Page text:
Another important thing to understand how to use negative space in photography is, your negative space doesn’t have to be a blurred or plain background. You can also use the lawn in your garden or the ocean if you are on a beach.
The only thing you should make sure is that it doesn’t have more contrast, color or distracting structure in it. So it won’t steal the show from your main subject. Backgrounds that I like a usually something that has repeated patterns. Like as I said lawn, ocean or a lake or even a stone wall.

How To Use Negative Space In Photography
Here the ocean becomes the negative space.


How Do I Compose In Negative Space

A good question 🙂 And the answer is the rule of thirds or however you want as always in photography. 🙂
Ok seriously. The thing with negative space is that it can very quickly look like a bad composition if there isn’t any kind of order in it.

Rule Of Thirds

What I found to be very easy is to just use the rule of thirds just with a lot of negative space. I roughly go with two-thirds of negative space and one with the subject. Of course, this is as always just a rule, not a law. 🙂

How To Use Negative Space In Photography

Which Direction To Face

Also, pay attention to where the subject is looking. 9 out of 10 times you want you subject to look into the negative space (into the middle of the picture). The reason behind that is, that when we see what is in front of the subject, we can understand the picture and automatically imagen a story to it. If you do it the other way around it will very often look like the subject is looking straight into a wall. Which isn’t really natural for most people to do. Right?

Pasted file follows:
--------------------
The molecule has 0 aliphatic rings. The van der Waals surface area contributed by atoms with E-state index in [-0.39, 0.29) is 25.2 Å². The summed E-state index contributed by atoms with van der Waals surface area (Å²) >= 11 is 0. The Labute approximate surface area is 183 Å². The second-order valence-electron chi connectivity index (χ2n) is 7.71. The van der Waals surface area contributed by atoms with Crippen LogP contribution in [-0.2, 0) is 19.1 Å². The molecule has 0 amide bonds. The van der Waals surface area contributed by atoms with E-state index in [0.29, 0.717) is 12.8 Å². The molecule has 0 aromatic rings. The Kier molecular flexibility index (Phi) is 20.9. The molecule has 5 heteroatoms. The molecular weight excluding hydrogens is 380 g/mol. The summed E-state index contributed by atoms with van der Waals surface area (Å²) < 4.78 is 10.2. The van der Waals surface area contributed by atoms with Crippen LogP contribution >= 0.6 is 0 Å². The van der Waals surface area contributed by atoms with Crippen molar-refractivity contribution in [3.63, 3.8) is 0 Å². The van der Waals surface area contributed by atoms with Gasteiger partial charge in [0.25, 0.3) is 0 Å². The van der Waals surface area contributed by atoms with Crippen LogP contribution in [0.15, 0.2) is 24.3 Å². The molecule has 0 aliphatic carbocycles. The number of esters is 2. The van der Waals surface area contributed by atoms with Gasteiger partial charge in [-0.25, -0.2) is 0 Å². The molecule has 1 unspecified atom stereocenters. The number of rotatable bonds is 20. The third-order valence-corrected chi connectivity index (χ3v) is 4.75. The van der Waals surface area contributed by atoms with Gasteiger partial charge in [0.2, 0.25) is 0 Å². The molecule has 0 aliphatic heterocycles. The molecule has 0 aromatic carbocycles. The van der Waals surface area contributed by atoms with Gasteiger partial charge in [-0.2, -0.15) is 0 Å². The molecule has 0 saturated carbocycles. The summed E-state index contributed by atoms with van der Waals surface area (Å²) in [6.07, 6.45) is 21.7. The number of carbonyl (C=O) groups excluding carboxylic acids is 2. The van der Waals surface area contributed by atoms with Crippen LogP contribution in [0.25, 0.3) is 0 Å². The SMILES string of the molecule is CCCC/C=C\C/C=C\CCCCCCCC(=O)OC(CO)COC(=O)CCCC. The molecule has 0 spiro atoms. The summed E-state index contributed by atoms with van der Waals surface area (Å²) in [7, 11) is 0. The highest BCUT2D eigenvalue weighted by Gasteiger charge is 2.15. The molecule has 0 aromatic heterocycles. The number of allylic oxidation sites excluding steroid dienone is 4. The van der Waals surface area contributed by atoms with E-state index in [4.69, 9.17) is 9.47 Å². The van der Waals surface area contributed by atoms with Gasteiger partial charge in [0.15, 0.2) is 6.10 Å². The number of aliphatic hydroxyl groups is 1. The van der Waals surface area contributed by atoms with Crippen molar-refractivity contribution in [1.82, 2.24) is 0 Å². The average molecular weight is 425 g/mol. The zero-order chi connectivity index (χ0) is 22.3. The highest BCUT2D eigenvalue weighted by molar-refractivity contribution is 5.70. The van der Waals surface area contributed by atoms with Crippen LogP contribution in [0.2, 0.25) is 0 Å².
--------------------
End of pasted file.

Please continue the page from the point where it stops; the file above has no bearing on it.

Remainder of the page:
This is an example of how not to do it. 🙂


Another great way that works in a lot of cases is to just center the subject. At the same time, I still use the rule of thirds in the way that I still keep the amount of negative space up to two-thirds of the image. Other ways it wouldn’t have enough space to work. At least in my opinion.

How To Use Negative Space In Photography

That’s already it for my post on how to use negative space in photography. I hope I didn’t confuse you too much with it and that you now have some new composing ideas in your head. If you have any kind of opinion or question to this post, please feel free to comment it below. I will get to you as soon as possible. 🙂

Cheers Aaron

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6 thoughts on “How To Use Negative Space In Photography

  1. Glenys

    I really enjoyed reading about this one. Thank you Aaron. I had not heard the term “negative space” before. Of course it makes perfect sense once you explain what it is. I like your idea to use 1/3 for the subject and 2/3rd for the negative space. I also really liked your tip to have the subject facing into the negative space and not have their back to it. Great tips. Thank you for sharing.

    1. Aaron

      Hey Glenys, thank you for the great feedback I’m glad you learned something 🙂

  2. Jaime

    I’m really enjoying your posts. I like how you address negative space in portraiture. I was thinking it would be better to be close up to really get to know a person, but it makes sense in telling a story that you can’t really know a person without a comparison.

    1. Aaron

      Hey Jaime, I’m glad you liked my post 🙂 Taking closeups is very good too and you can show a lot of detail in them. I like to do a mix of both to change things up a little because when you have 20 closeups from somebody it will become quite boring after the first 3 😀

  3. Erick

    Pretty cool technique for taking a photo, this actually work doing artwork too am I right? And this style of picture emphasizes more in the person or animal who in the photo kinda like a background of his or her mindset. And using a couple of other strategies like blurring to keep the focus on the person it’s really clever.

    1. Aaron

      Hey Erick, thank you for the nice feedback 🙂 Yes you can use the negative space for lots of things. It really is a way to show the person or animal in context and create a little story in a picture. 🙂